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Lieutenant governor hopeful education reform package will survive November vote

Lieutenant governor hopeful education reform package will survive November vote

Mitch Coffman
April 18, 2012
Mitch Coffman
April 18, 2012

(Note: This is the third installment in a three-part interview with Lt. Gov. Brad Little.)

Although the 2012 Idaho Legislature adjourned sine die on March 29, an undercurrent during this year’s session was last year’s Legislature, specifically the Otter administration and Tom Luna, the superintendent of public instruction, given credit and blame for pushing through comprehensive education reforms, commonly known as Students Come First.

The public outcry against the reforms insisted the reforms were not reforms at all; they were attacks on public education and teachers themselves. To that end, the three major reform bills spurred a statewide referendum effort resulting in all three measures going to the voters this November for Idahoans to vote to nullify or approve the new education plan.

In 2011, the reform package consisted of three reform bills, Senate Bill 1108, Senate Bill 1110 and Senate Bill 1184. In sum:

- Senate Bill 1108 reformed contracts and negotiations between teachers and local districts, effectively getting rid of tenure.

- Senate Bill 1110 dealt with the reform’s pay-for-performance plan, which rewards teachers and districts based on how well their students perform.

- Senate Bill 1184 requires students to take online classes and become comfortable with using technology in the classroom.

Lt. Gov. Brad Little is optimistic some of the backlash against the reforms was blunted to some degree by the 2012 Legislature restoring a portion of the funding for education, including monies for teacher salaries. “The fact that the Legislature and the superintendent advocated for backfilling the money that was gone, and they got the promised pay raises in the salary-based apportionment, significantly diluted the concern about the Students Come First,” hopes Little.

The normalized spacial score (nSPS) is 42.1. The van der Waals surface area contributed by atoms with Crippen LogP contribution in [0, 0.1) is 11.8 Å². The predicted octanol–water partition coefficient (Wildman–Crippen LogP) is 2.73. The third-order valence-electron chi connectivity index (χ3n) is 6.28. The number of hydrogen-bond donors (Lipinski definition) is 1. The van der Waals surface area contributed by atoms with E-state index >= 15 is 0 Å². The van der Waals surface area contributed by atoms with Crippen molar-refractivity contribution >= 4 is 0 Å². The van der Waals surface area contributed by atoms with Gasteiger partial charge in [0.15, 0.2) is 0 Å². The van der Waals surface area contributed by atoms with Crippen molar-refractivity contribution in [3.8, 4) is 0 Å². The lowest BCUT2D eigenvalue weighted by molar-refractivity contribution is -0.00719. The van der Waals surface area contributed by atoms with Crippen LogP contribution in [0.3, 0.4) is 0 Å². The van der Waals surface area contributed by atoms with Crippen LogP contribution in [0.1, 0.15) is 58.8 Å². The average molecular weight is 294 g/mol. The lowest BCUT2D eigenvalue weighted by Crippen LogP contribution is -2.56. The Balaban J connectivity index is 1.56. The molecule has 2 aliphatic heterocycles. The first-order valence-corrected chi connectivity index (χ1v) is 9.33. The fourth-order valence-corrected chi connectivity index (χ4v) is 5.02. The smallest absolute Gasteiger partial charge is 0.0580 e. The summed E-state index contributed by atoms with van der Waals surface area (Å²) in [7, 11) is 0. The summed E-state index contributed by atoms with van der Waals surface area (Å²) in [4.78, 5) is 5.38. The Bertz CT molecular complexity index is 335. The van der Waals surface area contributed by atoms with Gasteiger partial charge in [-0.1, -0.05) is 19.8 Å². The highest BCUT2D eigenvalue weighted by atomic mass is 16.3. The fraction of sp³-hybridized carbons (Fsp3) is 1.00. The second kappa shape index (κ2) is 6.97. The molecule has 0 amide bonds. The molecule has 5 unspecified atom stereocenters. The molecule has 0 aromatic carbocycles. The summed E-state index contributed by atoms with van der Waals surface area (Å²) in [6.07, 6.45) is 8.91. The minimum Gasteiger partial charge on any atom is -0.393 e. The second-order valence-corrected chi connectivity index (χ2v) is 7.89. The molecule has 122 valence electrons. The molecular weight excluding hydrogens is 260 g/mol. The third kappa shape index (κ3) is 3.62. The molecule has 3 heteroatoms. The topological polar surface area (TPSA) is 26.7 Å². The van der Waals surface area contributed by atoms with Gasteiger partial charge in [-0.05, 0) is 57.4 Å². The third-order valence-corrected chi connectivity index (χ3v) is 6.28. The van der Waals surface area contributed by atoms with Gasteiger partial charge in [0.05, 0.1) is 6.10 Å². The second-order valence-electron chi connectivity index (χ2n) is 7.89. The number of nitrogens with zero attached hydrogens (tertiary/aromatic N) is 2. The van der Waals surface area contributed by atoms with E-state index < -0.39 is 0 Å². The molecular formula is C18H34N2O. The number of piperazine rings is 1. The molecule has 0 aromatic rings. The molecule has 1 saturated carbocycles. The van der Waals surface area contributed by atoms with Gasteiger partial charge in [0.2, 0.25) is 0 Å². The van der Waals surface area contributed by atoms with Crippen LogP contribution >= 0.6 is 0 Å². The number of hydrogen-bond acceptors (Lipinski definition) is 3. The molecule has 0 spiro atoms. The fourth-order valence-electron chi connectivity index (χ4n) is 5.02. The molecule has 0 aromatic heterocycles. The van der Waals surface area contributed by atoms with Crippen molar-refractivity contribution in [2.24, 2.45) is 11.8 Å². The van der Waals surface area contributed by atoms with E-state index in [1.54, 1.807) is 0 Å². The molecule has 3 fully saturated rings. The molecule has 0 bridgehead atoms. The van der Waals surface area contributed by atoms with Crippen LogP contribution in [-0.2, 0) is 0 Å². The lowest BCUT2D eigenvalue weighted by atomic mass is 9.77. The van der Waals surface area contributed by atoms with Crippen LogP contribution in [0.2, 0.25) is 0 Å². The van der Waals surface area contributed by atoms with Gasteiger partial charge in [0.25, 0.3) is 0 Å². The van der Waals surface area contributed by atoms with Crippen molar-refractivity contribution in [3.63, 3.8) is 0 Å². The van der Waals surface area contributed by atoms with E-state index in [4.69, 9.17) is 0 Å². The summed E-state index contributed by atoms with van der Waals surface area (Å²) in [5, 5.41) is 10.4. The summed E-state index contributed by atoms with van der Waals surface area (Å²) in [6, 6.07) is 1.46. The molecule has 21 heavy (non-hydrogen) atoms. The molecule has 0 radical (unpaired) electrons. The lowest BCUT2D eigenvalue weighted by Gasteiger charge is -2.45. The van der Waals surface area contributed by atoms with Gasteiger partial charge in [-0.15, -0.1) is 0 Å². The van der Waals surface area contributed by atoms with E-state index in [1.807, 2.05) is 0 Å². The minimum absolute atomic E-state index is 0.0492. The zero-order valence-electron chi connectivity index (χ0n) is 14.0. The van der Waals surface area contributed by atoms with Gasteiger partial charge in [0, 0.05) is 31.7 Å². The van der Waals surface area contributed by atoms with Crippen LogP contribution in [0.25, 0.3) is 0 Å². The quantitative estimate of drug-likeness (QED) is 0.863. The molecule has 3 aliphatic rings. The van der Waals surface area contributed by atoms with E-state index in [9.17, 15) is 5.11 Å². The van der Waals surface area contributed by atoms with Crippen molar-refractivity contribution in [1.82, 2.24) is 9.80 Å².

The governor and Luna remain committed to the education reforms, though they split on use of some funds to increase teacher pay. Luna and the Legislature supported raises, Otter preferred to tie any raises to the state of the economy as the fiscal year progresses.

Nonetheless, the Idaho Education Association and a number of local interest groups throughout the state have said they will be working on behalf of the referendums, though if there is going to be an organized effort against the reforms, it has not surfaced.

Little says that granting local school boards more power, which was in the reform package, should also neutralize some of the outcry. “It empowered local school boards, and if the school boards do the right thing, I think the concern of the population and the patrons of the school districts will go down.”

The lieutenant governor feels the state’s population has a strong belief in public schools and, correspondingly, may worry that good teachers will be lost in the reform shuffle. He believes that people aren’t upset about letting a teacher go who isn’t doing a good job, but rather that good teachers will be let go for other reasons. “What people are concerned about is that good teachers will be let go to hire a new football coach or do something like that, and if the school boards do the right thing, I think a lot of the concern about that part of Students Come First will go way down.”

There was some tidying up to do with the reform package during the 2012 session, as is always the case with something that big, said Little. “There were, I think, three or four bills that were necessary to fix some of the problems that arose in Students Come First as school districts and the state Department of Education found there were problems. That’s always the case whenever you have a comprehensive rewrite of state code” as was the case with the education reforms.

The acrimony that accompanied the reform package during the 2011 session and the shifting and reduction in some funding for public education last year was absent this year, largely because the state had more revenue to work with in 2012 than in 2011. The state Department of Education says the K-12 budget in the coming fiscal year is nearly $56 million higher than in 2011, or about a 4.6 percent increase.

Little is hopeful that there is now enough understanding of the intent of the reforms combined with more money allocated for education to pass the voters’ scrutiny come November.

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